What the Stamp Act Really Meant

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The central thesis of my paper is the Stamp Act and how it was brought about and what it meant to the American Colonies. As well as why it was necessary. February 6th, 1765 George Grenville came forth in Parliament to propose his Stamp Bill. Not knowing that it would forever be a significant part of history. The Act was a tax on every piece of printed paper the colony used. Including, legal documents, licenses, and even playing cards. The tax also had to be paid with British currency. Colonial paper money was not valid. This made it more difficult for the colonists to even pay the tax.
The actual cost of the Stamp Act was pretty small in fact. However it was the principle that upset the colonists. The way the British saw it was that it was essentially the colonists paying the British back for defending the American frontier near the Appalachian Mountains. Some would argue that the British National debt was already through the roof but the war against France and the Indians did not help the debt. Because of this the Stamp Act was created and passed.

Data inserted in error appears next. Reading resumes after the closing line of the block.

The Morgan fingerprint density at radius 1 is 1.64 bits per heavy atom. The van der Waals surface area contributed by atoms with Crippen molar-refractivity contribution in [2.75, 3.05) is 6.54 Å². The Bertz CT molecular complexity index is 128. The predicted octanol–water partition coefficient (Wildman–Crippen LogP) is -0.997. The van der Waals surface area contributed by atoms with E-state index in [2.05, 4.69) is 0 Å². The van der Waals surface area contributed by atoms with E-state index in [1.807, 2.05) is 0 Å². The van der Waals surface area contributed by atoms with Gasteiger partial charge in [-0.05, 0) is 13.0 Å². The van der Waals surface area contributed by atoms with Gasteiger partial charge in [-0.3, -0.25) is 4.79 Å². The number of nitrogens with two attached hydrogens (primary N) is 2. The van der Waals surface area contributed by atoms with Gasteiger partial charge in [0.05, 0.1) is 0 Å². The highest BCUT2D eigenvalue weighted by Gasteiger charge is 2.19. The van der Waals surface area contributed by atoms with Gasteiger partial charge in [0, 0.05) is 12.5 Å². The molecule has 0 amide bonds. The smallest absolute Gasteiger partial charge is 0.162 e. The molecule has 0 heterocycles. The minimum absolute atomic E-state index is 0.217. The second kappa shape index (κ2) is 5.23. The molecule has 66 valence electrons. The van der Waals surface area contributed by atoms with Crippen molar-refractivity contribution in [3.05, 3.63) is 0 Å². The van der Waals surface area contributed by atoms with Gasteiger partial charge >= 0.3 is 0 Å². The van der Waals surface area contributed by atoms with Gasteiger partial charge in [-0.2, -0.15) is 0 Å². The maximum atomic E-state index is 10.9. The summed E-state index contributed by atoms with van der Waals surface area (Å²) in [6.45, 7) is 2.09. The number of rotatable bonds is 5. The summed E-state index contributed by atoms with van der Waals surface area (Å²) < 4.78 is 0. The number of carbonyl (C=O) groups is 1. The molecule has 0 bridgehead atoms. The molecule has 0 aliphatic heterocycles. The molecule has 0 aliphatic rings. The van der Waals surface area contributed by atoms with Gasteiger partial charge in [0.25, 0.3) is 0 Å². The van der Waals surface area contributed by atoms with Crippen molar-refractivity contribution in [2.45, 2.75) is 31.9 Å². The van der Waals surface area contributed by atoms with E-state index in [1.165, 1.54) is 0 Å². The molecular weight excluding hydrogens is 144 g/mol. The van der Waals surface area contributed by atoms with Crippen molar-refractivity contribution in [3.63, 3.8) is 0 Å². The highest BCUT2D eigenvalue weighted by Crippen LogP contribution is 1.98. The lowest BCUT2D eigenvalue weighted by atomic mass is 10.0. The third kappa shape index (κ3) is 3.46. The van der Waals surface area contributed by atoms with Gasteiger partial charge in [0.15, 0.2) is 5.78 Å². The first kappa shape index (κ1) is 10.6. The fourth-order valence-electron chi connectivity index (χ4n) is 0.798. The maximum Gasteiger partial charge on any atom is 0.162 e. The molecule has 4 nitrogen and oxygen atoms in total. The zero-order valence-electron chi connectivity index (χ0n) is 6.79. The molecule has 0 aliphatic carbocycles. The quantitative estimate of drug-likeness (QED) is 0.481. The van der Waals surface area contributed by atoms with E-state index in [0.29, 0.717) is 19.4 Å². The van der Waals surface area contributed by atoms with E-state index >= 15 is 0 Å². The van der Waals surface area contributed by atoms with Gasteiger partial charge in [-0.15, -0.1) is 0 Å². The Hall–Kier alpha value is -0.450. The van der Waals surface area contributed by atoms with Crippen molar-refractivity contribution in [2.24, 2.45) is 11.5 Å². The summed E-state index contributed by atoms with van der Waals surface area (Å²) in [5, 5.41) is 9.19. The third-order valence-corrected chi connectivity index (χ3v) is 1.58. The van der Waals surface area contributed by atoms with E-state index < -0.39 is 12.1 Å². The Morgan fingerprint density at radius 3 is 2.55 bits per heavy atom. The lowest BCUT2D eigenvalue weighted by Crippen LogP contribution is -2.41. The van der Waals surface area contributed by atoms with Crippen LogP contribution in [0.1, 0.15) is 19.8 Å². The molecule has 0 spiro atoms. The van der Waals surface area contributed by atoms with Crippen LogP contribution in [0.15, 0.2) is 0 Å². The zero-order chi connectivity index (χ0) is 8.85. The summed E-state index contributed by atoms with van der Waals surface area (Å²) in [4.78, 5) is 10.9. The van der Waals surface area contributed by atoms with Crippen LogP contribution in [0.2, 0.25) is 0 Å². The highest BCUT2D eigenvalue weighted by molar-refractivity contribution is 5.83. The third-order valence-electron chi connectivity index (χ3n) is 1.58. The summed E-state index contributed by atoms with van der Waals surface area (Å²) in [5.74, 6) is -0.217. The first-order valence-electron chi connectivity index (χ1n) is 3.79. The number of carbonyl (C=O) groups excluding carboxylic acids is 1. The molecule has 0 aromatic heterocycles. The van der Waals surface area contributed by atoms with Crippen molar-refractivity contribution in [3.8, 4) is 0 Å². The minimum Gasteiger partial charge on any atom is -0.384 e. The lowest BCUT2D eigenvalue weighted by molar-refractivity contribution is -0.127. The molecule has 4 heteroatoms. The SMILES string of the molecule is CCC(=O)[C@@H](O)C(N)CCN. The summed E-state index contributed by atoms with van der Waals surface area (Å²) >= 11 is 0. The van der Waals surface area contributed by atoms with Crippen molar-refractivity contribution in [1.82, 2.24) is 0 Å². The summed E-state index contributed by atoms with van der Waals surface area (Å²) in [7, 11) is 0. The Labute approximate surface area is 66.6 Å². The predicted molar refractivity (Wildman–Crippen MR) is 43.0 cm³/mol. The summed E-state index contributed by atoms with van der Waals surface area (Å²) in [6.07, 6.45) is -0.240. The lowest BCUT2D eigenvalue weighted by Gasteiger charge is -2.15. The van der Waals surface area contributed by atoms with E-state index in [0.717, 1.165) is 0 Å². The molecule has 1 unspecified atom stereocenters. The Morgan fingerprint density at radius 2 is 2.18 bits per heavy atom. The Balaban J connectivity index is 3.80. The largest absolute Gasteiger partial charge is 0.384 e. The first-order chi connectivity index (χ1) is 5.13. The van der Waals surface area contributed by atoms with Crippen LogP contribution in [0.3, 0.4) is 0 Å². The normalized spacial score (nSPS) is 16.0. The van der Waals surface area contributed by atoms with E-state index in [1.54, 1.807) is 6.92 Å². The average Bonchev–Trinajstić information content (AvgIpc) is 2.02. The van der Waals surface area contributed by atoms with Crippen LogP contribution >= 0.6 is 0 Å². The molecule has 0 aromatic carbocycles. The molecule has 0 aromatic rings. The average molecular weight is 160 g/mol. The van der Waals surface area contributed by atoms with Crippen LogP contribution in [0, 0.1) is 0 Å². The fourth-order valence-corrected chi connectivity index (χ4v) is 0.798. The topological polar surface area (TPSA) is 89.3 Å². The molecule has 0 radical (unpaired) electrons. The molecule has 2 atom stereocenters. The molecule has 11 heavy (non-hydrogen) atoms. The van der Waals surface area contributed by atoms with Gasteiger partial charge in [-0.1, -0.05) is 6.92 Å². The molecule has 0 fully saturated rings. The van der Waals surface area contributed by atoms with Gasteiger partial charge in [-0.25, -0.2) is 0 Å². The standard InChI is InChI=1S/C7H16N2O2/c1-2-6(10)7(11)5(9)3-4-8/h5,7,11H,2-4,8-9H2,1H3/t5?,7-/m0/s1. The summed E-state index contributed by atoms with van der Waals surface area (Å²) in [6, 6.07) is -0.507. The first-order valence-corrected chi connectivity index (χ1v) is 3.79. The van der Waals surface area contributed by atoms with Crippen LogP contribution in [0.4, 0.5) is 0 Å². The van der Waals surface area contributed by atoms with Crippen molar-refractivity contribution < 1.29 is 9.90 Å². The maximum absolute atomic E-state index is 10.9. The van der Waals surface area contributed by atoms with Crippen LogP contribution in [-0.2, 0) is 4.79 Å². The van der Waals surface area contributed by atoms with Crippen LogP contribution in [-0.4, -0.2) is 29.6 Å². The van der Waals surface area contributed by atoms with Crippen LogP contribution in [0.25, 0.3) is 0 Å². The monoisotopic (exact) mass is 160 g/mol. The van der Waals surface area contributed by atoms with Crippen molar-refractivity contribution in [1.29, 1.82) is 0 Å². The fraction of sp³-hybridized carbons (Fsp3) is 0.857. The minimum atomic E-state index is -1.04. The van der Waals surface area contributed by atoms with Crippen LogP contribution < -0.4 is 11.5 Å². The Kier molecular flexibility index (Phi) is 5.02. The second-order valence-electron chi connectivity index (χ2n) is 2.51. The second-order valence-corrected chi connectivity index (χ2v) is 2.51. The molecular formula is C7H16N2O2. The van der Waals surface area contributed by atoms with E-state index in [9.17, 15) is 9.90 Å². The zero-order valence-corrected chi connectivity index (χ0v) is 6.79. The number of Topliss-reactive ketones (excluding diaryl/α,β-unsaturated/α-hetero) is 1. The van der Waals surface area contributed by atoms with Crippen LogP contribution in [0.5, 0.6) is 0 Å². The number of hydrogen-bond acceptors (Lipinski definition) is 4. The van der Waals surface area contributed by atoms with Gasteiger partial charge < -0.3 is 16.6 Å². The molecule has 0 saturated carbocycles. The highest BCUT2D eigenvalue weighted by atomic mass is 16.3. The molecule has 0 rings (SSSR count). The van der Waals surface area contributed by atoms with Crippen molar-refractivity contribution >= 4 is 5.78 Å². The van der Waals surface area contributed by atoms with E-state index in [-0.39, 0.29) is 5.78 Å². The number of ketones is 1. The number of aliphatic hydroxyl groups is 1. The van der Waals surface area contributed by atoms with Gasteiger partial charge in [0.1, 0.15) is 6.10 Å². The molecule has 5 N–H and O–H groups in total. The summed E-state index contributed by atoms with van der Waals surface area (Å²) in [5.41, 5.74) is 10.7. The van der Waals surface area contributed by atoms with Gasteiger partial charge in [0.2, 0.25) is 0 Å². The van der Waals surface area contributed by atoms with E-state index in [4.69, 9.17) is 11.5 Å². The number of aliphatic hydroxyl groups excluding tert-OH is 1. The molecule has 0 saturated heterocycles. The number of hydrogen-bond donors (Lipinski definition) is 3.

Colonists believed that if they let the British tax them without putting up some kind of fight, that it would only open the door for the British to continue taxing them for the sake of raising money rather than to regulate commerce. Especially considering that the Sugar Act was passed just one year earlier. What is interesting is that English citizens were being taxed at an even greater rate than the colonists. The difference is that American colonists were not used to it so it came as a big deal to them. The colonists felt like they were barely involved in the British decision making about the Stamp Act. They barely considered themselves British subjects and now they have to pay tax...

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...ave taken over the world for all we know. Without the Stamp Act, the world would be a whole lot differently today.

Works Cited

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